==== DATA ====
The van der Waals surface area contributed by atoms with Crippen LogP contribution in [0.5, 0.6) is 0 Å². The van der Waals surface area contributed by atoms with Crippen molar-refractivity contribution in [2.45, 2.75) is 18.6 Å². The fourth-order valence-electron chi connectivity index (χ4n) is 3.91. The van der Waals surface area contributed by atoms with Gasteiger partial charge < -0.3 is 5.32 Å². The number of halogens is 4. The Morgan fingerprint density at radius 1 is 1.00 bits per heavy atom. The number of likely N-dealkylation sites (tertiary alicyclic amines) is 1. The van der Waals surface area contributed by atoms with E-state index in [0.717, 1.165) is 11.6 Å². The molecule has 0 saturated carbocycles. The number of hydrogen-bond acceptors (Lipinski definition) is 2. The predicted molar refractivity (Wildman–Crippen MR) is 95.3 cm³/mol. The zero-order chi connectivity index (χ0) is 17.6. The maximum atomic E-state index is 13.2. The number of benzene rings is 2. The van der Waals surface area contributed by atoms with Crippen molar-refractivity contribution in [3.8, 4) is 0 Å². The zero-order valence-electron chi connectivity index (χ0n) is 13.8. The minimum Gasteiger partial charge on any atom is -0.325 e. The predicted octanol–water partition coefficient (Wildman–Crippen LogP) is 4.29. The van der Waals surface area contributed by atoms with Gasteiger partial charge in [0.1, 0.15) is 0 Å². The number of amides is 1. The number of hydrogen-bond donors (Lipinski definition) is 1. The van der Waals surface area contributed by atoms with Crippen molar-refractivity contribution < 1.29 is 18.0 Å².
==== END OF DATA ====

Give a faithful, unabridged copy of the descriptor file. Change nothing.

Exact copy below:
The van der Waals surface area contributed by atoms with Crippen LogP contribution in [0.5, 0.6) is 0 Å². The van der Waals surface area contributed by atoms with Crippen molar-refractivity contribution in [2.45, 2.75) is 18.6 Å². The fourth-order valence-electron chi connectivity index (χ4n) is 3.91. The van der Waals surface area contributed by atoms with Gasteiger partial charge < -0.3 is 5.32 Å². The number of halogens is 4. The Morgan fingerprint density at radius 1 is 1.00 bits per heavy atom. The number of likely N-dealkylation sites (tertiary alicyclic amines) is 1. The van der Waals surface area contributed by atoms with E-state index in [0.717, 1.165) is 11.6 Å². The molecule has 0 saturated carbocycles. The number of hydrogen-bond acceptors (Lipinski definition) is 2. The predicted molar refractivity (Wildman–Crippen MR) is 95.3 cm³/mol. The zero-order chi connectivity index (χ0) is 17.6. The maximum atomic E-state index is 13.2. The number of benzene rings is 2. The van der Waals surface area contributed by atoms with Crippen molar-refractivity contribution in [3.8, 4) is 0 Å². The zero-order valence-electron chi connectivity index (χ0n) is 13.8. The minimum Gasteiger partial charge on any atom is -0.325 e. The predicted octanol–water partition coefficient (Wildman–Crippen LogP) is 4.29. The van der Waals surface area contributed by atoms with Gasteiger partial charge in [0.1, 0.15) is 0 Å². The number of amides is 1. The number of hydrogen-bond donors (Lipinski definition) is 1. The van der Waals surface area contributed by atoms with Crippen molar-refractivity contribution < 1.29 is 18.0 Å².